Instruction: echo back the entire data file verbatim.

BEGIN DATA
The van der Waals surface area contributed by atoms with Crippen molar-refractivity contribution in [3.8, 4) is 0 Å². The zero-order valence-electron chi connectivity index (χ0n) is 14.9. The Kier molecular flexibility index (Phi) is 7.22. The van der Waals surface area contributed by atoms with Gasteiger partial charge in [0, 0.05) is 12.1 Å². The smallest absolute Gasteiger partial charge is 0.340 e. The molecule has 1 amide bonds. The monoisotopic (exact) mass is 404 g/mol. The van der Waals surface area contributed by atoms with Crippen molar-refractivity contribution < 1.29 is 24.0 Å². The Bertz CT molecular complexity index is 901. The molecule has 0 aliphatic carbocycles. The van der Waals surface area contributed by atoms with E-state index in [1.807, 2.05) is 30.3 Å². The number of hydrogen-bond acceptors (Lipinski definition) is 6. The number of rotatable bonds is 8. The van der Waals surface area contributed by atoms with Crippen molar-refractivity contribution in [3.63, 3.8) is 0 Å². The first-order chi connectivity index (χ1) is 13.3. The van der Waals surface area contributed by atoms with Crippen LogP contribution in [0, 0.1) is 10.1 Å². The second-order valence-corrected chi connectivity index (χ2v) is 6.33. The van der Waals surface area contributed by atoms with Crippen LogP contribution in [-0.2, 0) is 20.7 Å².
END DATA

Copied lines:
The van der Waals surface area contributed by atoms with Crippen molar-refractivity contribution in [3.8, 4) is 0 Å². The zero-order valence-electron chi connectivity index (χ0n) is 14.9. The Kier molecular flexibility index (Phi) is 7.22. The van der Waals surface area contributed by atoms with Gasteiger partial charge in [0, 0.05) is 12.1 Å². The smallest absolute Gasteiger partial charge is 0.340 e. The molecule has 1 amide bonds. The monoisotopic (exact) mass is 404 g/mol. The van der Waals surface area contributed by atoms with Crippen molar-refractivity contribution < 1.29 is 24.0 Å². The Bertz CT molecular complexity index is 901. The molecule has 0 aliphatic carbocycles. The van der Waals surface area contributed by atoms with E-state index in [1.807, 2.05) is 30.3 Å². The number of hydrogen-bond acceptors (Lipinski definition) is 6. The number of rotatable bonds is 8. The van der Waals surface area contributed by atoms with Crippen molar-refractivity contribution in [3.63, 3.8) is 0 Å². The first-order chi connectivity index (χ1) is 13.3. The van der Waals surface area contributed by atoms with Crippen LogP contribution in [0, 0.1) is 10.1 Å². The second-order valence-corrected chi connectivity index (χ2v) is 6.33. The van der Waals surface area contributed by atoms with Crippen LogP contribution in [-0.2, 0) is 20.7 Å².